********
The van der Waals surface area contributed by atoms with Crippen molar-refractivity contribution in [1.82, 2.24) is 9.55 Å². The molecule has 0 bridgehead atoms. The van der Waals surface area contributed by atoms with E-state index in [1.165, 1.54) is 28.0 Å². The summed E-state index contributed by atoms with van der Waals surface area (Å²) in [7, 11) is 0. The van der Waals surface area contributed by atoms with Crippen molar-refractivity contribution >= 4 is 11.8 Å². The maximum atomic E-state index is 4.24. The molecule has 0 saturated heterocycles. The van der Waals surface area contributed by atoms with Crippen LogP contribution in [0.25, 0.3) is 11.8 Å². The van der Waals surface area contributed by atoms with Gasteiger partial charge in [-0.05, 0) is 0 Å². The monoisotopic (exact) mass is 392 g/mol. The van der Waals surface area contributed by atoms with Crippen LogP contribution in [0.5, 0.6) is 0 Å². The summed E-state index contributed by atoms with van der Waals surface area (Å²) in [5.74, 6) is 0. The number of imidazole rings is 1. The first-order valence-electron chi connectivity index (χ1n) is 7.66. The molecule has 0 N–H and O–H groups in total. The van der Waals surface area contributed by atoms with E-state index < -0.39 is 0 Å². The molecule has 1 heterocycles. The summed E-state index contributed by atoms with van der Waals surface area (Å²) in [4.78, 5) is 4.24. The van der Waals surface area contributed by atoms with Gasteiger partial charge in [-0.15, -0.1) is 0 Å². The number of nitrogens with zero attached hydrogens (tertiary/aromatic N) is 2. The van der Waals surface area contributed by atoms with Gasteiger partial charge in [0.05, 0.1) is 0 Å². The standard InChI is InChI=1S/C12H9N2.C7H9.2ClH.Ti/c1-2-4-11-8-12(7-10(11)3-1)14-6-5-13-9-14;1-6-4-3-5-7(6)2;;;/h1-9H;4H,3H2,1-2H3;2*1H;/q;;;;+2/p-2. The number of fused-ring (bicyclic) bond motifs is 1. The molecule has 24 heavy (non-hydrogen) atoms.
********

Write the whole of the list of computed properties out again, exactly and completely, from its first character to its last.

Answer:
The van der Waals surface area contributed by atoms with Crippen molar-refractivity contribution in [1.82, 2.24) is 9.55 Å². The molecule has 0 bridgehead atoms. The van der Waals surface area contributed by atoms with E-state index in [1.165, 1.54) is 28.0 Å². The summed E-state index contributed by atoms with van der Waals surface area (Å²) in [7, 11) is 0. The van der Waals surface area contributed by atoms with Crippen molar-refractivity contribution >= 4 is 11.8 Å². The maximum atomic E-state index is 4.24. The molecule has 0 saturated heterocycles. The van der Waals surface area contributed by atoms with Crippen LogP contribution in [0.25, 0.3) is 11.8 Å². The van der Waals surface area contributed by atoms with Gasteiger partial charge in [-0.05, 0) is 0 Å². The monoisotopic (exact) mass is 392 g/mol. The van der Waals surface area contributed by atoms with Crippen LogP contribution in [0.5, 0.6) is 0 Å². The summed E-state index contributed by atoms with van der Waals surface area (Å²) in [5.74, 6) is 0. The number of imidazole rings is 1. The first-order valence-electron chi connectivity index (χ1n) is 7.66. The molecule has 0 N–H and O–H groups in total. The van der Waals surface area contributed by atoms with E-state index < -0.39 is 0 Å². The molecule has 1 heterocycles. The summed E-state index contributed by atoms with van der Waals surface area (Å²) in [4.78, 5) is 4.24. The van der Waals surface area contributed by atoms with Gasteiger partial charge in [-0.15, -0.1) is 0 Å². The number of nitrogens with zero attached hydrogens (tertiary/aromatic N) is 2. The van der Waals surface area contributed by atoms with Gasteiger partial charge in [0.05, 0.1) is 0 Å². The standard InChI is InChI=1S/C12H9N2.C7H9.2ClH.Ti/c1-2-4-11-8-12(7-10(11)3-1)14-6-5-13-9-14;1-6-4-3-5-7(6)2;;;/h1-9H;4H,3H2,1-2H3;2*1H;/q;;;;+2/p-2. The number of fused-ring (bicyclic) bond motifs is 1. The molecule has 24 heavy (non-hydrogen) atoms.